Jonas Noël Niedermann


Jonas Noël Niedermann is a glass artist whose work pushes the boundaries of shape, texture, and material, creating a connection between tradition and the future. A master at his craft, Jonas’ uses glowing and mallea- ble material to examine the tension between history, technology, craftsmanship, and the future of contemporary glass art.

Born in St.Gallen, Switzerland, Jonas attributes his precise eye for shapes and dimensions to the mighty mountain ranges of Val Bregaglia he grew up in. Always fascinated by the grandeur and possibilities of nature, his focus shifted to glass at the age of nine during a visit to the Iittala Glass Factory in Finland. He became completely enamored with the art of glass, and by the time he turned fourteen he had begun his first internship at Glasfachschule in Zwiesel, Germany, where he learned from the Bavarian Masters.

He went on to become an apprentice glass blower at sixteen, before going on to work in studios in Italy (Ber- nego Studio Murano,) Germany (Glasfachschule Zwiesel, Bildwerk Frauenau), Austria (Glashütte Comploj), Denmark (Tobias Møhl & Trine Drivsholm, Bakhaus&Brown) and the USA (Pilchuck Glass School, Penland School of Crafts, Corning Museum of Glass). Learning from those who devoted their entire lives to art, he developed a unique appreciation for the intricacies of glass, studying everything from the big picture to the smallest details. As a result he has an artistic voice that is strongly individual while echoing the works of his- torical greats.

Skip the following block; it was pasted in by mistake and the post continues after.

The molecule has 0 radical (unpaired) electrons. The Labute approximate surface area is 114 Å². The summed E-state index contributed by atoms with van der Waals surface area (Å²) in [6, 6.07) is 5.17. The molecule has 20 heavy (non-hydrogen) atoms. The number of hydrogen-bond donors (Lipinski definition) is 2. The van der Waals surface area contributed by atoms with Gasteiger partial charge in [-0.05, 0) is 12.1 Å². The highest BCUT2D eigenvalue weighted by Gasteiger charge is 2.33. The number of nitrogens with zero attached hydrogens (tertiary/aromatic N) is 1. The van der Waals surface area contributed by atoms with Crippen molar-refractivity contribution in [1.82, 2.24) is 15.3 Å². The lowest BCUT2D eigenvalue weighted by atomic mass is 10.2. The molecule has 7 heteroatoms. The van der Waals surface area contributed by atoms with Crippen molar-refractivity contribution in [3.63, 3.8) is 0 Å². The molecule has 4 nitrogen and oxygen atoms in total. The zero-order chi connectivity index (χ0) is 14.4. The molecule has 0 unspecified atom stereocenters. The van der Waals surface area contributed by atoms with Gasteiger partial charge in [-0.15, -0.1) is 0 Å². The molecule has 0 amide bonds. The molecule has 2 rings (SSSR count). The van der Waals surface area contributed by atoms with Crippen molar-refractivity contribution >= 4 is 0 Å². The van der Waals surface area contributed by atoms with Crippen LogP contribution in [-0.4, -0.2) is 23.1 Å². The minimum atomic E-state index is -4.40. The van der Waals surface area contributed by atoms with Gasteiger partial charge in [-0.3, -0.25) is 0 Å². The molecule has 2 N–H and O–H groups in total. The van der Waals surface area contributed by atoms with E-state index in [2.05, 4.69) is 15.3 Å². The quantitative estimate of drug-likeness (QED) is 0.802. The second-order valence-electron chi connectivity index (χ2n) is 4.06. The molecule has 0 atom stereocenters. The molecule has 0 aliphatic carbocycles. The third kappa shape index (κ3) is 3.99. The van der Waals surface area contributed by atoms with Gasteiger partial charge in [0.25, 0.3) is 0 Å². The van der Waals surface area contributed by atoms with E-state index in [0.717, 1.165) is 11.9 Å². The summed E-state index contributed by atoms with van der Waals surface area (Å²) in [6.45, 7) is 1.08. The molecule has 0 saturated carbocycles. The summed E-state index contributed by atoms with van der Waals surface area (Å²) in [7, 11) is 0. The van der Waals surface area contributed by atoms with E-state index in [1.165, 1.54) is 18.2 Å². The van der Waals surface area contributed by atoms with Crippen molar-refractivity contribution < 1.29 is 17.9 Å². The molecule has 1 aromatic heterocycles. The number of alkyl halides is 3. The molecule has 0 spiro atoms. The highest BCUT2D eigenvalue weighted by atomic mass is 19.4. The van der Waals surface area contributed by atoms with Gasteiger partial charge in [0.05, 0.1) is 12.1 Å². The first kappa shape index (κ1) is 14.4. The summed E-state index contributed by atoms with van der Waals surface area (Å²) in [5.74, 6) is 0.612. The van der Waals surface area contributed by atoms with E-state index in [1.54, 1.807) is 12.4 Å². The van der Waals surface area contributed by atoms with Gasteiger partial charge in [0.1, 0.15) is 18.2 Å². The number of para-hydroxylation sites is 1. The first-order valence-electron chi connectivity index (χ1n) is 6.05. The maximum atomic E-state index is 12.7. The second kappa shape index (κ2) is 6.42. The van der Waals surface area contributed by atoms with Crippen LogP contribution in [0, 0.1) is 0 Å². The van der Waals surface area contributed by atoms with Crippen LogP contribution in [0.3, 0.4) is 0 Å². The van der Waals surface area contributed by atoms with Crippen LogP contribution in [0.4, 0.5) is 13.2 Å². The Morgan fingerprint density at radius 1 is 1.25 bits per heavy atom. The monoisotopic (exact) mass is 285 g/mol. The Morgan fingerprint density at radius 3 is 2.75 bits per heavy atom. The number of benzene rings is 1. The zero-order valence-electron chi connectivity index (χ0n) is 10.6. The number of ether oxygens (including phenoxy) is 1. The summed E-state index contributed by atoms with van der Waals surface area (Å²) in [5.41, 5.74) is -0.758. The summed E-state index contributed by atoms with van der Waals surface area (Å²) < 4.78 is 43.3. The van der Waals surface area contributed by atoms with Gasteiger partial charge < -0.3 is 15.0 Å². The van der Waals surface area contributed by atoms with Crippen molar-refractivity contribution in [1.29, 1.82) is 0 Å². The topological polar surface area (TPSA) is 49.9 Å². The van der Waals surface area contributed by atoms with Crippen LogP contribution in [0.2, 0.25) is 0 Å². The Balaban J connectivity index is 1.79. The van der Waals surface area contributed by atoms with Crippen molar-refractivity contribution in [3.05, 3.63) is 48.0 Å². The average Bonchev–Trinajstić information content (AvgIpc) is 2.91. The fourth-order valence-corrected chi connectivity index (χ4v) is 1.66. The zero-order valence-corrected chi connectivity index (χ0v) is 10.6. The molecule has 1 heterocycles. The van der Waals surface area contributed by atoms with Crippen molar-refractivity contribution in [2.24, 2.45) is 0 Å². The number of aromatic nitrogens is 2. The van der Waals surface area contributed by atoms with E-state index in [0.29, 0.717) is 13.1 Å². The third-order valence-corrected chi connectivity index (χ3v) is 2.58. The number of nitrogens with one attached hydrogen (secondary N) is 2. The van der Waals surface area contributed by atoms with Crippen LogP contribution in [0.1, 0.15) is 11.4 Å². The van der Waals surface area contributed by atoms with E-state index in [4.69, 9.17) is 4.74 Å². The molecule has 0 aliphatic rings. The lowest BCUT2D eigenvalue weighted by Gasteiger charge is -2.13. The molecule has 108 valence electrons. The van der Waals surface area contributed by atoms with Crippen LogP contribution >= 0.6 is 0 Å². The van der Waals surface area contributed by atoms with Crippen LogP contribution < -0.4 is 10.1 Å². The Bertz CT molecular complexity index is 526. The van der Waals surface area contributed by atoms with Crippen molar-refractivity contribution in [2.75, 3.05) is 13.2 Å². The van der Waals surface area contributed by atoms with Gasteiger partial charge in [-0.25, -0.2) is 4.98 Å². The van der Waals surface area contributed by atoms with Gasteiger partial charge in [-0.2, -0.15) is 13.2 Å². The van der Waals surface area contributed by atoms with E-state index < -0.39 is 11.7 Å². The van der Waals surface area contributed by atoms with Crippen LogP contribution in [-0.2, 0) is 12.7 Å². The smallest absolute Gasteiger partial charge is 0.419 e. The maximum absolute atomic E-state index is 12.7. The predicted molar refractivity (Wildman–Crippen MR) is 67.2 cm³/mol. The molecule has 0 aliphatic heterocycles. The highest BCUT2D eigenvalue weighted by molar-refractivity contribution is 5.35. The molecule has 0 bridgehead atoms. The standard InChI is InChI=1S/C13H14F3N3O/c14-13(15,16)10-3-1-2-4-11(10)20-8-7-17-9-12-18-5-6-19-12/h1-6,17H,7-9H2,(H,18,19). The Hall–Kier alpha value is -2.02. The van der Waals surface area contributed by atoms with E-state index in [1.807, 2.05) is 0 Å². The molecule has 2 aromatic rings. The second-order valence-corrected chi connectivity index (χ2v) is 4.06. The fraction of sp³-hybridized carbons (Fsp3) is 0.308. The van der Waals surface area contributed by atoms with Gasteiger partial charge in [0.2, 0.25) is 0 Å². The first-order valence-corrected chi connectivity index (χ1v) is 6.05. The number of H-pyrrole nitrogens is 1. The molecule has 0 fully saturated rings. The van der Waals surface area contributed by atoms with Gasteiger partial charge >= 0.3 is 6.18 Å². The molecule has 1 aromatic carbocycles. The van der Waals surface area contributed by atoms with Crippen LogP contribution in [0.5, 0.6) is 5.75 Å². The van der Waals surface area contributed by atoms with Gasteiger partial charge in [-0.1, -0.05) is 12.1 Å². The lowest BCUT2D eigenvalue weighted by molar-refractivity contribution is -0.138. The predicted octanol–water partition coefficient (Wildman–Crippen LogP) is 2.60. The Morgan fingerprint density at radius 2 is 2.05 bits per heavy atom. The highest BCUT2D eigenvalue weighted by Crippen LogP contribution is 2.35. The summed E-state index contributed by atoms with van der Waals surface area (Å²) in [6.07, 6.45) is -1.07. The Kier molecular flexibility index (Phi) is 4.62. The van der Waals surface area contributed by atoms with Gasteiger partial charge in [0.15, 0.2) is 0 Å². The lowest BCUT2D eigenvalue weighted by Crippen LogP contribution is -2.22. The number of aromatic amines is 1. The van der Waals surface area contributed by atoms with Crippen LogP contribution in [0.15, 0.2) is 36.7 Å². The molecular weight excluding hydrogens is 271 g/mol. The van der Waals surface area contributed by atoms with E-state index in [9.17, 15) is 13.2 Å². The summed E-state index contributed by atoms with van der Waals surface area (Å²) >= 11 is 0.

Currently, Jonas is an Artist in Residence at The Royal Academy of Fine Arts in Denmark, allowing him the opportunity to further his craft and test new techniques. Among his new works are pieces focusing on lines floating in different depths to create a tridimensional effect, as well as the use of an innovative approach to resha- ping glass through modular reassembly, opening up new opportunities for sculpture.

The lines in „Floating Lines“ series are created by repeatedly folding glass, with the end result consisting of a collage of patterns within the multiplying layers. The patterns within are often so intricate they look as though they could have been designed digitally, but they are in fact made with practices dating back to the
middle ages. I’ve expanded upon ancient techniques to create a new approach in which graphical patterns are made by hand, creating complimentary layers the way a 3D printer might, while leaving open the possibility for chance. The similarities between modern 3D printers and the analog method of glassblowing are striking, each creating graphic patterns with a remarkable sense of depth.

Opaque colored lines float in the transparent material without touching each other, while the clear glass reveals lines that continuously appear and reappear within its depth, creating the sense of multiple surfa- ces interacting with one another. . The ultimate goal of my work is to create a tridimensional image within the transparency of the glass, calling to mind the structure of a three dimensional printed piece.